This is fine. All you care about is why they are consuming your widget-based content. Viral videos and humorous info-graphics entertain, while whitepapers or how-to blogs inform. To the extent you understand why your target audience is interacting with your online content, you can tailor it to match their wants and needs. Doing so will also likely boost leads and sales efficiencies.


Where does your target audience tend to be when consuming your online content? Are they at work, at home, or on the go? Are they on PCs or mobile devices such as smartphones or tablets? Given the massive consumer adoption of mobile, it is becoming harder to make assumptions about PC usage. While most people are still using their PCs at work, many are using their mobile device to access the Internet at home.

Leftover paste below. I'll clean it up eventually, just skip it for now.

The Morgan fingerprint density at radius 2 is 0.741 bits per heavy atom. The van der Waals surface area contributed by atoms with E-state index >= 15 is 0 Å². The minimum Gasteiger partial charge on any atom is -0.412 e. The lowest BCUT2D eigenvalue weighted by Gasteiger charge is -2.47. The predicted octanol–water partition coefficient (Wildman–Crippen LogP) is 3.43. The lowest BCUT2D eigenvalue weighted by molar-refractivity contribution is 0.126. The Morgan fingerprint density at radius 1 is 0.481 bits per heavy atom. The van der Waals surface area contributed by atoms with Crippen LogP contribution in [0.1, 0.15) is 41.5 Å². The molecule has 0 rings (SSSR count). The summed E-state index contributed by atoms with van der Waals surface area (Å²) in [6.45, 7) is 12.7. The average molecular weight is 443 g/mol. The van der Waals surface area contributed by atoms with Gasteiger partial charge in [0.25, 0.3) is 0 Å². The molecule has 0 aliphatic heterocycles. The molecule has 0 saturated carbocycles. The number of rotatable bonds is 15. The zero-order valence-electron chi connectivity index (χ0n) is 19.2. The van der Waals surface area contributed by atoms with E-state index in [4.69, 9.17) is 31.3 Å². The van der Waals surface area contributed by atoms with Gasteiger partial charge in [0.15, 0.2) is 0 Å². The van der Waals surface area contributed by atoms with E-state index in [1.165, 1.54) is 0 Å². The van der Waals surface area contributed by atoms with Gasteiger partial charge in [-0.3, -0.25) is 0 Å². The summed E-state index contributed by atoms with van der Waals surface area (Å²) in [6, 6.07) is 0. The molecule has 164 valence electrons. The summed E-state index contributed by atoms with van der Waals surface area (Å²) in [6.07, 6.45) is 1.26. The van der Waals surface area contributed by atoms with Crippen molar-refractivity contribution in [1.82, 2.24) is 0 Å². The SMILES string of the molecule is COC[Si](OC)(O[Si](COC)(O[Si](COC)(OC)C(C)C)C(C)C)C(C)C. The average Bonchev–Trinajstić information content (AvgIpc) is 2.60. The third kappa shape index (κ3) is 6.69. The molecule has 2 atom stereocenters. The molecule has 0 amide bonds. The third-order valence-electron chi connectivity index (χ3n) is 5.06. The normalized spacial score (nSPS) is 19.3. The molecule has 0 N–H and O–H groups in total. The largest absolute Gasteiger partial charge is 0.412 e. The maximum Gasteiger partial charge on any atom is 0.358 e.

Understanding where your audience is most likely consuming your brand’s content can greatly affect your online content marketing strategy. For example, if I know that 95% of my target audience is accessing content via their mobile or tablet device, I may have more luck connecting with them with a viral YouTube video rather than a 5000-word ebook. This can impact your social media marketing strategy as well.


Speaking of social media, how will your target audience find your online content? Currently, there are two ways people go about online content discovery: 1) They perform an Online Search, or “Google” it, 2) They find it on social media through some means of social search or personal discovery. The latter might be a recommendation from a friend or family member, a user-generated review, or even some kind of social ad such as a promoted post or sponsored story.